The number of older adults with dementia will increase around the world in the decades ahead as populations age. Current estimates suggest that about 4.2 million adults in the US have dementia and that the attributable economic cost of their care is about $200 billion per year. The worldwide dementia prevalence is estimated at 44.3 million people and the total cost at $604 billion per year. It is expected that the worldwide prevalence will triple to 135.5 million by 2050. However, a number of recent population-based studies from countries around the world suggest that the age-specific risk of dementia may be declining, which could help moderate the expected increase in dementia cases that will accompany the growing number of older adults.
At least nine recent population-based studies of dementia incidence or prevalence have shown a declining age-specific risk in the US, England, The Netherlands, Sweden, and Denmark. A number of factors, especially rising levels of education and more aggressive treatment of key cardiovascular risk factors such as hypertension and hypercholesterolemia, may be leading to improving ‘brain health’ and declining age-specific risk of Alzheimer’s disease and dementia in countries around the world.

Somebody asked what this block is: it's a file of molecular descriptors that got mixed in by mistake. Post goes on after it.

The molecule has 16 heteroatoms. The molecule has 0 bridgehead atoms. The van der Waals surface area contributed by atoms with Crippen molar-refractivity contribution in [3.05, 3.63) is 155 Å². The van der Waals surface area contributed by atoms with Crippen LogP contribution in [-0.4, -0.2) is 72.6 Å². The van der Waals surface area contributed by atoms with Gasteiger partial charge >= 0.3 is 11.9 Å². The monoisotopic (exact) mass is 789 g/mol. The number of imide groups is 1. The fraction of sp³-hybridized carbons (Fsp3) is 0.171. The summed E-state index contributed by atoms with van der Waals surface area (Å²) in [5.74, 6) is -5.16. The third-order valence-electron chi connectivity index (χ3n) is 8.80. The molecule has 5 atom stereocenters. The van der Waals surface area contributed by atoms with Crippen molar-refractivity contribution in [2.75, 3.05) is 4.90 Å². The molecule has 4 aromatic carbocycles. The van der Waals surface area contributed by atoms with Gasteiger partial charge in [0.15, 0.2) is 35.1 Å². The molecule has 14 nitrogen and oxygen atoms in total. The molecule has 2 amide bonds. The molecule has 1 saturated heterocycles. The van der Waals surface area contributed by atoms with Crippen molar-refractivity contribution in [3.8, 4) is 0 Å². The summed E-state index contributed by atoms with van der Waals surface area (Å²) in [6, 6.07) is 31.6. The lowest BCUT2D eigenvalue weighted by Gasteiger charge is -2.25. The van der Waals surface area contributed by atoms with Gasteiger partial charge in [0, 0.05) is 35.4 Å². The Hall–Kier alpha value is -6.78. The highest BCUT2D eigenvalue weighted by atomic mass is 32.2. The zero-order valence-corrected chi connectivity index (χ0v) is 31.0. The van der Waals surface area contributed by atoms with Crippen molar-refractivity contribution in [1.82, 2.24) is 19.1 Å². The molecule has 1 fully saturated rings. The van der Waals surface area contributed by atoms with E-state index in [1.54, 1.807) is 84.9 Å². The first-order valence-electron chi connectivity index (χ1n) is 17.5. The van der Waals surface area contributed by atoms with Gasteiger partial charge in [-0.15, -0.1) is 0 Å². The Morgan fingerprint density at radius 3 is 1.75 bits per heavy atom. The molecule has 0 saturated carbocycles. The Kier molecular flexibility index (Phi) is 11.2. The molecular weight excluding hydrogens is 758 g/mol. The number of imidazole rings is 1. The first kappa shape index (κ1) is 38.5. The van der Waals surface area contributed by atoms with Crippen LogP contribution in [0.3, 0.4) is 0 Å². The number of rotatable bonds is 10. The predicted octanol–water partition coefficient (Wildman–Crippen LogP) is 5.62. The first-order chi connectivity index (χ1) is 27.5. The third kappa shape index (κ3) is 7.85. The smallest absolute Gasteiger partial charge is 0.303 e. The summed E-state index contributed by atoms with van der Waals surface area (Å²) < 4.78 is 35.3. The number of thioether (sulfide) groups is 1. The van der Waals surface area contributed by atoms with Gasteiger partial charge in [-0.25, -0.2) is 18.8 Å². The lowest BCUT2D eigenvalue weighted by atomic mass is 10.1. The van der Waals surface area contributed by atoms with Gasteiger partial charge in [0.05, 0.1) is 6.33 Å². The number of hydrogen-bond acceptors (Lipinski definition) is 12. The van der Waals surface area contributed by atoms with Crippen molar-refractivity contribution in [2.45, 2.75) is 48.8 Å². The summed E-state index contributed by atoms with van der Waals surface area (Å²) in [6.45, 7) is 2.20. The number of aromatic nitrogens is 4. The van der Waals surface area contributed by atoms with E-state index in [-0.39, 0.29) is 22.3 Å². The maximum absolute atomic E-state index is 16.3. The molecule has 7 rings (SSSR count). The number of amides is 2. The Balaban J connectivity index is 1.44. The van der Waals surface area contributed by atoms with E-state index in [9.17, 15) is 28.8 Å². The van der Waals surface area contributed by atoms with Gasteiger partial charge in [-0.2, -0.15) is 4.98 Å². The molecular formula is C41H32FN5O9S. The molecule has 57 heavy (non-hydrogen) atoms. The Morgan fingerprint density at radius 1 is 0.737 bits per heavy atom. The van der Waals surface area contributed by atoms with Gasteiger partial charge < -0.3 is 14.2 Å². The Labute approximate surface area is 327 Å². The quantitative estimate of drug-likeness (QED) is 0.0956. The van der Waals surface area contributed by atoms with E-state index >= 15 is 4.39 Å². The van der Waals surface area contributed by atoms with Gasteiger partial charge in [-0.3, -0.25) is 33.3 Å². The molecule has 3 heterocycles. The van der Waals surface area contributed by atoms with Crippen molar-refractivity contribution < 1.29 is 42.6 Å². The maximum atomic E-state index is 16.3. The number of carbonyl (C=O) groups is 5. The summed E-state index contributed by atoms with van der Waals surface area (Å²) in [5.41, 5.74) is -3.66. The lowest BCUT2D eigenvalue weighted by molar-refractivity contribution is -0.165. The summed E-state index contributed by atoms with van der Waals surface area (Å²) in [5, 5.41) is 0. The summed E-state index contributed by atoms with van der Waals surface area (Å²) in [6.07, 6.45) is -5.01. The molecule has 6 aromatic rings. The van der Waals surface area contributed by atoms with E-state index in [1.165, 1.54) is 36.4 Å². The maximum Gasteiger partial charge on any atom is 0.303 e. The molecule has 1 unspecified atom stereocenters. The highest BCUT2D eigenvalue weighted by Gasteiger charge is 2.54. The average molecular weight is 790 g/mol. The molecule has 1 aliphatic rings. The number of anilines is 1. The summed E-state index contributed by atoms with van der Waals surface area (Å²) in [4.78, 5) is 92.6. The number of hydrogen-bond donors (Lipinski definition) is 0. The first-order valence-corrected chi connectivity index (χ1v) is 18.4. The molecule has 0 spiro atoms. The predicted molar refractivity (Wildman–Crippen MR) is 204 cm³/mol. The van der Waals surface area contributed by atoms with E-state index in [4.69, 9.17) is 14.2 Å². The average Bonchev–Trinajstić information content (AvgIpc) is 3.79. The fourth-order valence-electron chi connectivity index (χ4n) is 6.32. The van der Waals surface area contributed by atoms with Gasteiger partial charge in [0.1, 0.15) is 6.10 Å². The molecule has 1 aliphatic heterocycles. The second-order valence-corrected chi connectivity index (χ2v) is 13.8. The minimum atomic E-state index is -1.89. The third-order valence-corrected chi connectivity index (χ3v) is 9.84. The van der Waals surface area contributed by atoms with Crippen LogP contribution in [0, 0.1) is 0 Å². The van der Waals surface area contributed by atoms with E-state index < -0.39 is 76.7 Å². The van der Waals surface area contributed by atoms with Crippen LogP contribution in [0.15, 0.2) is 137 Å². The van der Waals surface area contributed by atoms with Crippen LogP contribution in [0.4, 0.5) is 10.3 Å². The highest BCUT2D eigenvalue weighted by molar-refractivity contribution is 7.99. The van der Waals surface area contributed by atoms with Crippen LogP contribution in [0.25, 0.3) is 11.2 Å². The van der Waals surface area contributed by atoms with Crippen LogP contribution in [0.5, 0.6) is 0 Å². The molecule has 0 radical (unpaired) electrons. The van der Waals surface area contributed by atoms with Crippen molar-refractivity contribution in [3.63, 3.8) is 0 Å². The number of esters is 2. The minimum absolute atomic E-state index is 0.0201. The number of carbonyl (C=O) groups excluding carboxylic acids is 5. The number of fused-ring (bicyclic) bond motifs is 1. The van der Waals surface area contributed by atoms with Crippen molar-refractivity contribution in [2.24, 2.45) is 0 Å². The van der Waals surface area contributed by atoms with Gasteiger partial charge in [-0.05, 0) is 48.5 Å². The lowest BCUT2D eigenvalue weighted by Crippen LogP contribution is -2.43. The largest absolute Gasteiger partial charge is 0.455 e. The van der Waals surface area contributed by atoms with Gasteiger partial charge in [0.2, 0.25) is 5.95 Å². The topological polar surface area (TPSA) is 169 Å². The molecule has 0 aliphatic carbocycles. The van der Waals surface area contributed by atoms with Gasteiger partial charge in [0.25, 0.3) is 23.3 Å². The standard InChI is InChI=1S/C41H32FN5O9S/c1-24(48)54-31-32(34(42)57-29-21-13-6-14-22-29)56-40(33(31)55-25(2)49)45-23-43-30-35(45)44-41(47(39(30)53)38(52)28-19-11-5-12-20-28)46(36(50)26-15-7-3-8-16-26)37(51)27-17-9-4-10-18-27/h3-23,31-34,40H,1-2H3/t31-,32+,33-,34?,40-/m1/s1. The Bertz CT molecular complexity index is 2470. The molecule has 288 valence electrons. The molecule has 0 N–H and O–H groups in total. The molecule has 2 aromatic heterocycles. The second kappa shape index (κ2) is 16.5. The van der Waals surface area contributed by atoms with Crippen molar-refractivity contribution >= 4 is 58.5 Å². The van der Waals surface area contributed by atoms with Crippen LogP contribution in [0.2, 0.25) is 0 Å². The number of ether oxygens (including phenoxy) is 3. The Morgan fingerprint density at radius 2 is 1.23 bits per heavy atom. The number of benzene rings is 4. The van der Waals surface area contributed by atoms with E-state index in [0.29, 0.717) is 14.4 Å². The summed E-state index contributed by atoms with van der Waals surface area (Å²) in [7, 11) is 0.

Multiple epidemiological studies from around the world suggest an optimistic trend of declining population dementia risk in high-income countries over the past 25 years. Rising levels of education and more widespread and successful treatment of key cardiovascular risk factors may be the driving factors accounting for this decline in dementia risk. Whether this optimistic trend will continue in the face of rising worldwide levels of obesity and diabetes and whether this trend is also occurring in low- and middle-income countries are key unanswered questions which will have enormous implications for the extent of the future worldwide impact of Alzheimer’s disease and dementia on patients, families, and societies in the decades ahead.